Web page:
ST. LOUIS – Breaking down the World Series Game 3 at Busch Stadium.
Cardinals 5, Red Sox 4: Cardinals lead series 2-1.
State of the Series: The two teams go back at it again on Sunday night in Game 4 after a nail-biting start to the three games using National League rules. Since MLB went to the division format in 1969, the team that won Game 3 to go up 2-1 has ended up winning the World Series 16 of 18 times.
The Red Sox have tentatively scheduled Clay Buchholz to be their starting pitcher, but he has been battling shoulder soreness and his status is still up in the air. If Buchholz can't go, Ryan Dempster could be pressed into service since left-hander Felix Doubront was used in relief in Game 3. Buchholz was 12-1 with a 1.91 ERA during thre regular season, but has a 5.40 ERA and hasn't figured in the decision in his three starts this postseason.
The Cardinals will send right-hander Lance Lynn to the mound. Lynn went 15-10 during the regular season with a 3.97 ERA. He picked up a win in relief against the Los Angeles Dodgers in Game 1 of the NL Championship Series, then started and won Game 4 in his last appearance. In this year's playoffs, Lynn is 2-1 with a 5.40 ERA.
Man of the moment: The Cardinals leading RBI man, Allen Craig, came through in the clutch in the bottom of the ninth.
Craig got the key hit as a pinch-hitter to keep the rally alive against closer Koji Uehara and ended up scoring the winning run when he was called safe on third baseman Will Middlebrooks' interference.
Craig made the break to third base on an infield grounder that allowed the Red Sox to nail Yadier Molina at the plate. When the throw from catcher Jarrod Saltalamacchia went over the head of third baseman Will Middlebrooks, Craig got tangled up with Middlebrooks and was awarded home on the interference call – even though the throw beat him.
Game 3 pivot point: Cardinals manager Mike Matheny called on his closer Trevor Rosenthal to get out of a bases-loaded jam in the top of the eighth. Carlos Martinez, who was so effective in his two-inning stint in Game 2, allowed a single and a hit batter to begin the frame.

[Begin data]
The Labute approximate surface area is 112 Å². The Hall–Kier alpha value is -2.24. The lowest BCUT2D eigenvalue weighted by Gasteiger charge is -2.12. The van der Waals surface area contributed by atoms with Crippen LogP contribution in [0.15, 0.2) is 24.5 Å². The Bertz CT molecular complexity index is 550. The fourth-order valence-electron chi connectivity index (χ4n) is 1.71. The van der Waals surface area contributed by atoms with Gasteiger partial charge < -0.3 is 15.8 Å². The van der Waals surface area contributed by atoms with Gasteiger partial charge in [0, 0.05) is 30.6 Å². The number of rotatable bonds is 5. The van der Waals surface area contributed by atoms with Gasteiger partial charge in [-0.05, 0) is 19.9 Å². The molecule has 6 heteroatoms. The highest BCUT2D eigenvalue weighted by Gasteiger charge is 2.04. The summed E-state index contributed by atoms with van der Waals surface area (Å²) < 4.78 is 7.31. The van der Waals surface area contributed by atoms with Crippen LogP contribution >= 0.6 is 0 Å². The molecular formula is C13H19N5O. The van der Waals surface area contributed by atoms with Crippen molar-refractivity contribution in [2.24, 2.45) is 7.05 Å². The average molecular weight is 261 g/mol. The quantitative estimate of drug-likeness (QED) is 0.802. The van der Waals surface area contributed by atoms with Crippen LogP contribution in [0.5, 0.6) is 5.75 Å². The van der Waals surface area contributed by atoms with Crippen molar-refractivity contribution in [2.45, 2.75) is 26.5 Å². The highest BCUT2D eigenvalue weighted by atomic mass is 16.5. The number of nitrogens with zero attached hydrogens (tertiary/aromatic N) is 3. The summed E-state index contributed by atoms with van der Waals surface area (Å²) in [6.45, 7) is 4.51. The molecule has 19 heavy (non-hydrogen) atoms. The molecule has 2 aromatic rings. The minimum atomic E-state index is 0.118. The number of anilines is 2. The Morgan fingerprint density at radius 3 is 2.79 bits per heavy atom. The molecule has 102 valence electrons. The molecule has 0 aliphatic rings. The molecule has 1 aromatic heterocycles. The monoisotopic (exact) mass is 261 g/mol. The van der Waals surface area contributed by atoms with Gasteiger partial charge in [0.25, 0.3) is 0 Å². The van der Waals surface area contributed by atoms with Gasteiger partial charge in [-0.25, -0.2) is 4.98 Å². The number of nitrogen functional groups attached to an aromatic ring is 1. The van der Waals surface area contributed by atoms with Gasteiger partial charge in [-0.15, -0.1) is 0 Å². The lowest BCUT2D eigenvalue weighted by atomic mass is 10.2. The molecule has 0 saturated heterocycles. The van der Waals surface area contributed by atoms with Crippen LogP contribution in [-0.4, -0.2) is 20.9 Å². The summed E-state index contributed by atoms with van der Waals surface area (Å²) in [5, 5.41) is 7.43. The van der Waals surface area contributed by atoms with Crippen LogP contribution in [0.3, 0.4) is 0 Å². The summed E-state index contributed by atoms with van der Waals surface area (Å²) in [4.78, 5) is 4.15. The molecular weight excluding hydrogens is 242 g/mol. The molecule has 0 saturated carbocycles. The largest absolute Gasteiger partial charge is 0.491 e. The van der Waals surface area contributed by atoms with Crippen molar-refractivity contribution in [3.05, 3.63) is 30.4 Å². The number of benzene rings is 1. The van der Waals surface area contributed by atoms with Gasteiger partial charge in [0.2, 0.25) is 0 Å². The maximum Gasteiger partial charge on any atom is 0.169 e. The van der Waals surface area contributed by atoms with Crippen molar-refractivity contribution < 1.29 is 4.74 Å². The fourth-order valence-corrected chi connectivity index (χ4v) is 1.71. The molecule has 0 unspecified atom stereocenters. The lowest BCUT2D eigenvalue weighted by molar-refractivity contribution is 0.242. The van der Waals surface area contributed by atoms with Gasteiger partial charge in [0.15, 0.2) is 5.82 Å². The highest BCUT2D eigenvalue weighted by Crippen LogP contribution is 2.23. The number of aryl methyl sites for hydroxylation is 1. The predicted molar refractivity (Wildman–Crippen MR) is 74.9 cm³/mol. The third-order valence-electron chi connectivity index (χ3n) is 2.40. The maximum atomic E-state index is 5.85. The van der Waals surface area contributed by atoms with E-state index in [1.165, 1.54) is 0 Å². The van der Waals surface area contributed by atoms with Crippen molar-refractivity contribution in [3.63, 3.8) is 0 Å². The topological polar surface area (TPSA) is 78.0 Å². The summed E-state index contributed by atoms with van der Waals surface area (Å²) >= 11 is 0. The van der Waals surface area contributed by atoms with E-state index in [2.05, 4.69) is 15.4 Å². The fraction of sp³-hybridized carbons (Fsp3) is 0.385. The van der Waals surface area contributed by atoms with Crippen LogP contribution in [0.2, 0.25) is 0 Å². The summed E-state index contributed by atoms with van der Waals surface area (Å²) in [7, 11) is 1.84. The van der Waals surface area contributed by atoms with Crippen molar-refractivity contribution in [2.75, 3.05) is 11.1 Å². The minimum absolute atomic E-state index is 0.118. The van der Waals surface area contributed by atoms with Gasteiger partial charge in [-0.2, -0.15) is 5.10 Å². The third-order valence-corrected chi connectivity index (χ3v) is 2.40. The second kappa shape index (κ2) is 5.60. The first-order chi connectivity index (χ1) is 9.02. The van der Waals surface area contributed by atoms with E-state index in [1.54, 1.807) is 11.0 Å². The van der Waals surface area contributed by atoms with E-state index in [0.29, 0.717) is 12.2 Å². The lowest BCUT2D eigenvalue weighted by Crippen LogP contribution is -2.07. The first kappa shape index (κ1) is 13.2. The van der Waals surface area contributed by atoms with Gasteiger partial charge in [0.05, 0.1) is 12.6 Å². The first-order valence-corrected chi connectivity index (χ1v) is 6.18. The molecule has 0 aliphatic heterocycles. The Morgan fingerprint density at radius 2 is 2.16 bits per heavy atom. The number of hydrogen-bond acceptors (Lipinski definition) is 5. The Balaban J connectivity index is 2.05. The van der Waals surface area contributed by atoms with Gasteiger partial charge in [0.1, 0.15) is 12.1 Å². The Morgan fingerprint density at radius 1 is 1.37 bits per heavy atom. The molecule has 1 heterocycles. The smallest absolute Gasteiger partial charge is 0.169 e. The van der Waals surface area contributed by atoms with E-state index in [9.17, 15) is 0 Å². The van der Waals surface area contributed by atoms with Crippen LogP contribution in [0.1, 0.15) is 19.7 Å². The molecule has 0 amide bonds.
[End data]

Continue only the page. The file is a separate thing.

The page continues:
After a Dustin Pedroia groundout and an intentional walk to David Ortiz, Rosenthal got Daniel Nava to hit a soft grounder to second. Second baseman Kolten Wong got the forceout at second, but Nava kept the inning alive when he beat the relay throw to first.
That brought rookie Xander Bogaerts to the plate. On a 99 mph fastball from Rosenthal, Bogaerts grounded one up the middle that shortstop Pete Kozma could barely get a glove on. The base hit to center plated the tying run and brought the Red Sox all the way back to tie.
Needing a mulligan: Cardinals third base coach Jose Oquendo might be rethinking his decision to put up a stop sign in the third inning. The Cardinals had runners on first and second with no one out when Jon Jay singled to center. It looked like the Red Sox were going to allow the runner, Yadier Molina, to score from second without a throw. But Oquendo chose to hold him there.
With light-hitting Pete Kozma and pitcher Joe Kelly up next, it turned out to be a decision he'd like to have back. Kozma struck out, Kelly popped up and leadoff man Matt Carpenter popped out for the third out of the inning.
The Cardinals led at the time 2-0 and another run would have been a nice luxury at that point in the game.
Manager's Special: With the game tied in the top of the ninth, Red Sox manager John Farrell made the most curious decision of the game. After pinch-hitting for his pitcher in both the fifth and the seventh innings, Farrell chose to let Brandon Workman hit in the top of the ninth with the score tied.
Predictably, Cardinals closer Trevor Rosenthal struck out Workman as he retired the side in order. Mike Napoli was the obvious choice since he has home run power to put the Red Sox ahead with one swing of the bat. He didn't start the game with David Ortiz playing first base. But Farrell was hesitant to burn Napoli and be forced to either take out Ortiz or only use Napoli for the one at-bat with two outs.
The only other possible pinch-hitters Farrell had at his disposal were backup catcher David Ross and pinch-running specialist Quentin Berry.
Plus, going to a pinch-hitter would mean Farrell would have to change pitchers to start the ninth. He did eventually go to closer Koji Uehara in the bottom of the ninth anyway when Yadier Molina singled with one out.